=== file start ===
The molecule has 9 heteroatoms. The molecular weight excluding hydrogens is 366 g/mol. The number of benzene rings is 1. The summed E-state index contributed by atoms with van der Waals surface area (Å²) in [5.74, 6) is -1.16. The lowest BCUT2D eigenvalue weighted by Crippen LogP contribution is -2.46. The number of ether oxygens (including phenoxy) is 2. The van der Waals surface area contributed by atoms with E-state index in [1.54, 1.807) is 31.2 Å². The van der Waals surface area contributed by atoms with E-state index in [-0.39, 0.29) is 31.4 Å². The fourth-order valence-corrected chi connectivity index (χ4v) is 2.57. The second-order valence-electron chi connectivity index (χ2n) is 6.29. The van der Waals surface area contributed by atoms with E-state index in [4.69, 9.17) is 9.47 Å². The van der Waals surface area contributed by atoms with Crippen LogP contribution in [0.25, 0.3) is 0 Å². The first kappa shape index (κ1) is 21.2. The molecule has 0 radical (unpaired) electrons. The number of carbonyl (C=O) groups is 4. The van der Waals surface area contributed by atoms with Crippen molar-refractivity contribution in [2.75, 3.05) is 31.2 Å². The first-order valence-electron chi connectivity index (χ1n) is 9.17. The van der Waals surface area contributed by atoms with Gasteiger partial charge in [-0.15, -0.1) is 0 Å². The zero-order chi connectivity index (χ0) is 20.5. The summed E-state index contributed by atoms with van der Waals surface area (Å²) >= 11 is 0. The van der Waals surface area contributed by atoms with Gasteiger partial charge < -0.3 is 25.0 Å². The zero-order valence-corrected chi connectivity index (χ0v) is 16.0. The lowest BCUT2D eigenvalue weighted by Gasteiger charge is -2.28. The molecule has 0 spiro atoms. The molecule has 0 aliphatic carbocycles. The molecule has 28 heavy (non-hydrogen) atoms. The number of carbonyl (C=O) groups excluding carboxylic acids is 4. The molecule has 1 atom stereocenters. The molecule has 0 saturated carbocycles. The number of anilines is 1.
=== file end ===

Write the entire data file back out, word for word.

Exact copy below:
The molecule has 9 heteroatoms. The molecular weight excluding hydrogens is 366 g/mol. The number of benzene rings is 1. The summed E-state index contributed by atoms with van der Waals surface area (Å²) in [5.74, 6) is -1.16. The lowest BCUT2D eigenvalue weighted by Crippen LogP contribution is -2.46. The number of ether oxygens (including phenoxy) is 2. The van der Waals surface area contributed by atoms with E-state index in [1.54, 1.807) is 31.2 Å². The van der Waals surface area contributed by atoms with E-state index in [-0.39, 0.29) is 31.4 Å². The fourth-order valence-corrected chi connectivity index (χ4v) is 2.57. The second-order valence-electron chi connectivity index (χ2n) is 6.29. The van der Waals surface area contributed by atoms with E-state index in [4.69, 9.17) is 9.47 Å². The van der Waals surface area contributed by atoms with Crippen LogP contribution in [0.25, 0.3) is 0 Å². The first kappa shape index (κ1) is 21.2. The molecule has 0 radical (unpaired) electrons. The number of carbonyl (C=O) groups is 4. The van der Waals surface area contributed by atoms with Crippen molar-refractivity contribution in [2.75, 3.05) is 31.2 Å². The first-order valence-electron chi connectivity index (χ1n) is 9.17. The van der Waals surface area contributed by atoms with Gasteiger partial charge in [-0.15, -0.1) is 0 Å². The zero-order chi connectivity index (χ0) is 20.5. The summed E-state index contributed by atoms with van der Waals surface area (Å²) >= 11 is 0. The van der Waals surface area contributed by atoms with Gasteiger partial charge < -0.3 is 25.0 Å². The zero-order valence-corrected chi connectivity index (χ0v) is 16.0. The lowest BCUT2D eigenvalue weighted by Gasteiger charge is -2.28. The molecule has 0 spiro atoms. The molecule has 0 aliphatic carbocycles. The molecule has 28 heavy (non-hydrogen) atoms. The number of carbonyl (C=O) groups excluding carboxylic acids is 4. The molecule has 1 atom stereocenters. The molecule has 0 saturated carbocycles. The number of anilines is 1.